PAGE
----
DNA played a massive role in this identification, because had this 'find' occured about 20 years ago, by the evidence of the dig and remains, it would have been assumed that this was indeed Richard III, even though it was not 100% certain.

Even the battlefield location that historians stated was the site, was in 2010, found not to be correct. A visitor's centre was placed in the location given, but the correct or now stated true location is about 1 mile away, behind Fenn Lane Farm.

Perhaps another mystery, is that Greyfriars is not very far from Blackfriars, and roughly the spot where it was thought Richard's remains were hastily thrown into the local river. Some people seem to associate West Bridge as the possible area chosen, and this as possibly remained in some peoples mind till this find?.

One of the biggest surprises?. This find might have still been a mystery today, because funding had virtually come to an end, and a final £10.000 required was found by members of the Richard III Society world-wide.

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spuds

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With regards to the 'R', it remains a mystery as to how that got there. Those involved initially thought that it was a 'reserved' spot for a particular employee a few years ago. But due to the evidence so far, no one is really sure, even looking at the previous layouts and plans doesn't provide information?.

A graffiti tagger as been ruled out, the marking is to old :O)

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Confab

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John Bunyan

I’m not casting aspersions but just saying perhaps the scientist behind this could be putting two and two together to make five – that’s all really. They have said, I believe, that the body is that of Richard III but it can be argued perhaps that it is not.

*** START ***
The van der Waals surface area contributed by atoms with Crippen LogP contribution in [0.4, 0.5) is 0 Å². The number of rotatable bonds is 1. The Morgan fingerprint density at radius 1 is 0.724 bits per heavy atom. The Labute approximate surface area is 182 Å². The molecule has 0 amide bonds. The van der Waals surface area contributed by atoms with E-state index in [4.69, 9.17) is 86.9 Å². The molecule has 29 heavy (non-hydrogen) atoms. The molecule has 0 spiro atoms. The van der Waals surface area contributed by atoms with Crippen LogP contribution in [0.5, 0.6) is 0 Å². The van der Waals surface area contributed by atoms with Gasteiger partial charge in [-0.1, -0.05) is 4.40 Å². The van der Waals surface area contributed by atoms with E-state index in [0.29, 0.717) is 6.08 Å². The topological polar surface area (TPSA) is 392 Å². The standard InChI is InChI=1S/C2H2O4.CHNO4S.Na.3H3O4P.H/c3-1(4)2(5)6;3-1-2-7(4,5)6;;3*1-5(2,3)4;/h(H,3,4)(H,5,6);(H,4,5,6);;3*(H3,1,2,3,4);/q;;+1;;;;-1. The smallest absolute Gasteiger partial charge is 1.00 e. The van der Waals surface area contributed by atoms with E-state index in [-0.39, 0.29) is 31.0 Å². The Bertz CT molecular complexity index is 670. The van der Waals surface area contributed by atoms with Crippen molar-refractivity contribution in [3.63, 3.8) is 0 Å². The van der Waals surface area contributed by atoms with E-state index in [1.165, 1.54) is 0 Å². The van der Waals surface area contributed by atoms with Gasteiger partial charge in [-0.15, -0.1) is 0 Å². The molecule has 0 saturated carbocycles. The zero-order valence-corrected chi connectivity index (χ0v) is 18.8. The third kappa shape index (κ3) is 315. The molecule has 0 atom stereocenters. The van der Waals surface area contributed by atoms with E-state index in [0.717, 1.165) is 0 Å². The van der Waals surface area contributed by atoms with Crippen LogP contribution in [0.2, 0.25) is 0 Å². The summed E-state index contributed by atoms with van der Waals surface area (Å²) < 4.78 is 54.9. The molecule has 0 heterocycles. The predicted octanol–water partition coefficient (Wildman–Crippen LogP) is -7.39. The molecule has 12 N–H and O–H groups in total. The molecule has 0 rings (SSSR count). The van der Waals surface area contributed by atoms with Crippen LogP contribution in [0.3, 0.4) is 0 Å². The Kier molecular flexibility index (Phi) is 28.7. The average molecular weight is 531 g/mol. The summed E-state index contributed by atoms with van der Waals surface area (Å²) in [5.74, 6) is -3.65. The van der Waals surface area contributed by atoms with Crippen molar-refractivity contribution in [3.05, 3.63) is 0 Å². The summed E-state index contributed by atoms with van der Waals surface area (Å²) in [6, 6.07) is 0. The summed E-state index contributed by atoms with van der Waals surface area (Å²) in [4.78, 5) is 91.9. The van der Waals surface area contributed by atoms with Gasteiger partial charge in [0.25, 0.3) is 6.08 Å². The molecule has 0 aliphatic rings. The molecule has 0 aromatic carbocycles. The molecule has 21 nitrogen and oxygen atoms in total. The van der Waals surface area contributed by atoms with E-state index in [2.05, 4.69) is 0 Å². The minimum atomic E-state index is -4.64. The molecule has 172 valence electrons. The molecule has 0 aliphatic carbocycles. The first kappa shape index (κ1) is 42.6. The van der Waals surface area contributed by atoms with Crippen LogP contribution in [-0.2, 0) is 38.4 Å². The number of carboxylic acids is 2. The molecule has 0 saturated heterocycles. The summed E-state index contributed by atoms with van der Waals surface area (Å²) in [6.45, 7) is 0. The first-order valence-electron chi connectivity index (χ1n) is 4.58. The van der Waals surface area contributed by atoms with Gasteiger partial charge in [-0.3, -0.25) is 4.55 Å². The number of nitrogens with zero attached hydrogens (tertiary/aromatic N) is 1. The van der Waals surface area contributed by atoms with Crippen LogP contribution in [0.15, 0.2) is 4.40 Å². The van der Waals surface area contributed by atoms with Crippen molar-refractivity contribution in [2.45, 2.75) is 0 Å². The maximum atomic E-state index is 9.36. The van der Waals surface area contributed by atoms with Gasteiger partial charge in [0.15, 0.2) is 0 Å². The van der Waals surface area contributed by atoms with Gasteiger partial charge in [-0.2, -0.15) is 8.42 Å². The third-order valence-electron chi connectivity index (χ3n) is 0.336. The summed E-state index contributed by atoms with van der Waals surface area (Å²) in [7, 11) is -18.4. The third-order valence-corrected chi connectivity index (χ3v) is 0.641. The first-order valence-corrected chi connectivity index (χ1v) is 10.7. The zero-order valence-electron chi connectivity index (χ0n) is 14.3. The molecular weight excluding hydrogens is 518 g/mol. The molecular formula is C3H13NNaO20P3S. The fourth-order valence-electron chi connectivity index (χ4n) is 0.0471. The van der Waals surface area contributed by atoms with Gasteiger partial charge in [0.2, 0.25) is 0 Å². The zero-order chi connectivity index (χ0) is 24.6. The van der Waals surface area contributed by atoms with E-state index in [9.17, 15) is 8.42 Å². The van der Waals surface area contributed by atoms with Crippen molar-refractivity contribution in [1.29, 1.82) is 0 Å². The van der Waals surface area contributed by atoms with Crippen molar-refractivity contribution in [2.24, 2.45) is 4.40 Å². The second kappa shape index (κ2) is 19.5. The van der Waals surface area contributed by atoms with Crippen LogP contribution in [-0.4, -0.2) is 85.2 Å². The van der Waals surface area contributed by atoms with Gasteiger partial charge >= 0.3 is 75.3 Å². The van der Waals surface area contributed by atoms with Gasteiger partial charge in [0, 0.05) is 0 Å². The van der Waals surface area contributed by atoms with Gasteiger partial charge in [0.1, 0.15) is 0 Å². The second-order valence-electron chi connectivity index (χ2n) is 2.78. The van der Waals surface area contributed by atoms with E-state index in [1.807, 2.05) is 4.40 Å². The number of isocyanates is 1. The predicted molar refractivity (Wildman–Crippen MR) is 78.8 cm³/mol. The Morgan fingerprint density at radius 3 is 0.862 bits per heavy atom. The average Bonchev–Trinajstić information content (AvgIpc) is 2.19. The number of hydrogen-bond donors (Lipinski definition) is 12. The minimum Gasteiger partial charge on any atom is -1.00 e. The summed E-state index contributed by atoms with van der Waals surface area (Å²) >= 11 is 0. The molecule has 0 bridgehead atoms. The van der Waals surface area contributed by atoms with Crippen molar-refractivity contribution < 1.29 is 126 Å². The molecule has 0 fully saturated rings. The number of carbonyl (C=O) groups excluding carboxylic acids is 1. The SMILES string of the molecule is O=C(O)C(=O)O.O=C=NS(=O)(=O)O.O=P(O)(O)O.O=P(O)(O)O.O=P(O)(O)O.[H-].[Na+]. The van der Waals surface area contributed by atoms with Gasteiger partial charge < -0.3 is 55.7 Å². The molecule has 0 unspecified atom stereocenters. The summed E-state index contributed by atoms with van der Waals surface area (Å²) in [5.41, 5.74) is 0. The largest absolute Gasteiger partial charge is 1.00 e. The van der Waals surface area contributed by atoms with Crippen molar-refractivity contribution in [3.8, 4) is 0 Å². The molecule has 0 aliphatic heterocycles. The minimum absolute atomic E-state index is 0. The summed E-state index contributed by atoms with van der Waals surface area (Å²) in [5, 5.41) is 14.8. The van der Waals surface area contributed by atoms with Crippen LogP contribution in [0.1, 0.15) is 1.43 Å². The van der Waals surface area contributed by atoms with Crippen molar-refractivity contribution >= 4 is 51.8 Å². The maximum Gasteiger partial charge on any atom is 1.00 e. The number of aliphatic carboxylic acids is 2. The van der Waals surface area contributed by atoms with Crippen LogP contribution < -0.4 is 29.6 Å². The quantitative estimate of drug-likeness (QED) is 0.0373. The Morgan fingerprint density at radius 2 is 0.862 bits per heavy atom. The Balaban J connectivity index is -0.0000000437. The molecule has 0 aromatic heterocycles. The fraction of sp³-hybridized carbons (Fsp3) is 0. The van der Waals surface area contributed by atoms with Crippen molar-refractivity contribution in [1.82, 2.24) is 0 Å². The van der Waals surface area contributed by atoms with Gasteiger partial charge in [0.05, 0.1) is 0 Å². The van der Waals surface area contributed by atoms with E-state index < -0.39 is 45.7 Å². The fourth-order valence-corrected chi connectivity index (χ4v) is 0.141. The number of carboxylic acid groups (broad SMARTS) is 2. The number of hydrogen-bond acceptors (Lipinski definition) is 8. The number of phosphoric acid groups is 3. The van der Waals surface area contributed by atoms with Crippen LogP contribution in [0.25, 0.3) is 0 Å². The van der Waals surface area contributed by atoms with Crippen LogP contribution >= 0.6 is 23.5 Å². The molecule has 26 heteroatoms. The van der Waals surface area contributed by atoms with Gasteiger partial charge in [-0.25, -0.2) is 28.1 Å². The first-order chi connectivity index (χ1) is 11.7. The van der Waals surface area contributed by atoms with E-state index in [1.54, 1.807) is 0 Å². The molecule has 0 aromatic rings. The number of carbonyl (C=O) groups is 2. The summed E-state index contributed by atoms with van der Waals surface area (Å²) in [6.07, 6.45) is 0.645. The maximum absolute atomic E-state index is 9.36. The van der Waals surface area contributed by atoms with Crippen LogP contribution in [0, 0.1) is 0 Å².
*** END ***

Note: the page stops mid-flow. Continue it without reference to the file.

FE

I didn’t say the injury was pure fiction - you made that bit up. What I said was “stabbed whilst being ridden on horseback was pure fiction” As for your comment “you keep banging on” – I find this frankly quite rude and a little offensive. I was posting my non expert opinion only. Please remember who you are – the forum editor of a PC magazine website and not someone who needs to be rude to the magazine readers and subscribers.

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Aitchbee

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The Piltdown Man and the Turin Shroud famously fooled / duped many people for years into believing into what was spoonfed to them.

john bunyan - thanks for 'backing up' my conservative 'million-to-one' quote, earlier :o]

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john bunyan

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FE

See sixth paragraph down in attached article, re "ESP"

Philippa Langley

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csqwared

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From my post yesterday @ 07:25-

"Wonder when Westminster Abbey or York Minster will intervene,....."

Didn't have to wait long did we?

York - Leicester

From The Guardian

"Richard III had – as now – very strong support in the city. His self-identification with the north and York is reflected in his plans for a chantry of 100 priests in York Minster where he wished to be buried," England (sic) said. "That the burial site of this Yorkist king was determined by where he died from battle wounds makes the importance of adhering to his own wishes for his final resting place most important."

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Aitchbee

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...why not spread his bones all over England, in a tasteful respectful manner, and keep everybody happy? ... Give the Skull to Wales.